Conrad Herwig’s album “The Latin Side of Mingus” featured on WBGO’s New Day, New Play December 5-9
It was New Year's Eve. We were celebrating with a live broadcast from the City Hall Restaurant, a bunker-like affair in Tribeca, getting ready for Y2K—the year 2000. There was anxiety that at midnight the Ethernet and all its associates would collapse because of digit confusion. But none of us cared. We had a party going on, there was plenty of juice, and The Mingus Big Band was our featured act! If the world was going to end, this was the place!
The musical director for The Mingus Big Band was trombonist Conrad Herwig, who's also shared his franchise of "Latinized" recordings of the music of Miles, Coltrane, Herbie Hancock, Joe Henderson and Wayne Shorter. With his experience, you can imagine the excitement surrounding his new recording, The Latin Side Of Mingus. It's a spirited affair with an all-star cast of pianist Bill O'Connell, bassist Luques Curtis, drummer Robbie Ameen, percussionist Camilo Molina, and special guests—trumpeters Randy Brecker and Alex Sipiagin, as well as saxophonist Craig Handy.
Result? You'll get hit in your soul!
From Monday, Dec. 5 through Friday, Dec. 9, one cut from Herwig’s The Latin Side of Mingus album will be featured each morning on the New Day, New Play spotlight on my Daybreak show.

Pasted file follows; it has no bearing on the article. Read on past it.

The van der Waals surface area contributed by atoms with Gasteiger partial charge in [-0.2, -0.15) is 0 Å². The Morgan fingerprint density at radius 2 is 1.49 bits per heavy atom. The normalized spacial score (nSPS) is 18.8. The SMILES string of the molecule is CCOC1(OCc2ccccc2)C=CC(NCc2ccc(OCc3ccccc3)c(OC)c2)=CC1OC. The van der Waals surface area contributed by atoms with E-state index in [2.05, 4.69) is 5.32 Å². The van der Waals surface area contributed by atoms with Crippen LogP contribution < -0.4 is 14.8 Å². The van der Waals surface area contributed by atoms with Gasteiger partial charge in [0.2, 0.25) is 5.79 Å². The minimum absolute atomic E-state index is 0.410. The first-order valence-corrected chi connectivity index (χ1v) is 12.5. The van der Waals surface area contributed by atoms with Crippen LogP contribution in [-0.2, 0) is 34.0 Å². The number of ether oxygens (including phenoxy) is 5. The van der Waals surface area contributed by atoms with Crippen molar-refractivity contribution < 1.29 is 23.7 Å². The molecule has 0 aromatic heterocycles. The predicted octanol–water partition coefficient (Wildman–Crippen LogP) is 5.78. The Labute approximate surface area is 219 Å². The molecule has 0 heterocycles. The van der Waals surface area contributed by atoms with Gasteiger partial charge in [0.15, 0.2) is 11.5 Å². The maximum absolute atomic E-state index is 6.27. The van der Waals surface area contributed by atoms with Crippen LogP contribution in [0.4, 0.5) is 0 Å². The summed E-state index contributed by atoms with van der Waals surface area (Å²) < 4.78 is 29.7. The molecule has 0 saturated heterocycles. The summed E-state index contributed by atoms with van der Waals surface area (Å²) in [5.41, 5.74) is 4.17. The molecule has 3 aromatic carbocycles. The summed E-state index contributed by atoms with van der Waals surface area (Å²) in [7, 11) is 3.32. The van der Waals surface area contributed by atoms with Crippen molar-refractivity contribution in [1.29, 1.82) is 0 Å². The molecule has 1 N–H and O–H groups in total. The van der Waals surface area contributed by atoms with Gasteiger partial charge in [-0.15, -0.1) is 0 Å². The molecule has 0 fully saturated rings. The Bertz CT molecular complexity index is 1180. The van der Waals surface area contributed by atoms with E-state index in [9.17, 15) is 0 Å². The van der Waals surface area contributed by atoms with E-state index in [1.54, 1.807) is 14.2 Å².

Listen to “Gunslinging Bird” from The Latin Side of Mingus, above.
Recently Herwig talked with WBGO’s Bobby Sanabria about the album and the legacy of artists such as Mario Bauza, Tito Puente and Eddie Palmieri.
Watch their conversation here:
Bobby Sanabria: This new recording is part of a series of recordings that you've done that originally started with the inspiration by the late great Bob Belden, who was the one that initiated you doing The Latin Side of John Coltrane. Subsequently you've done The Latin Side of Horace Silver, The Latin Side of Joe Henderson, and now The Latin Side of Charles Mingus, in celebration of the centennial of Maestro Charles Mingus, who was not only an incredible musician, composer, arranger and bandleader, but also a satirist, a sociopolitical activist for human rights, for racial rights, for musicians’ rights.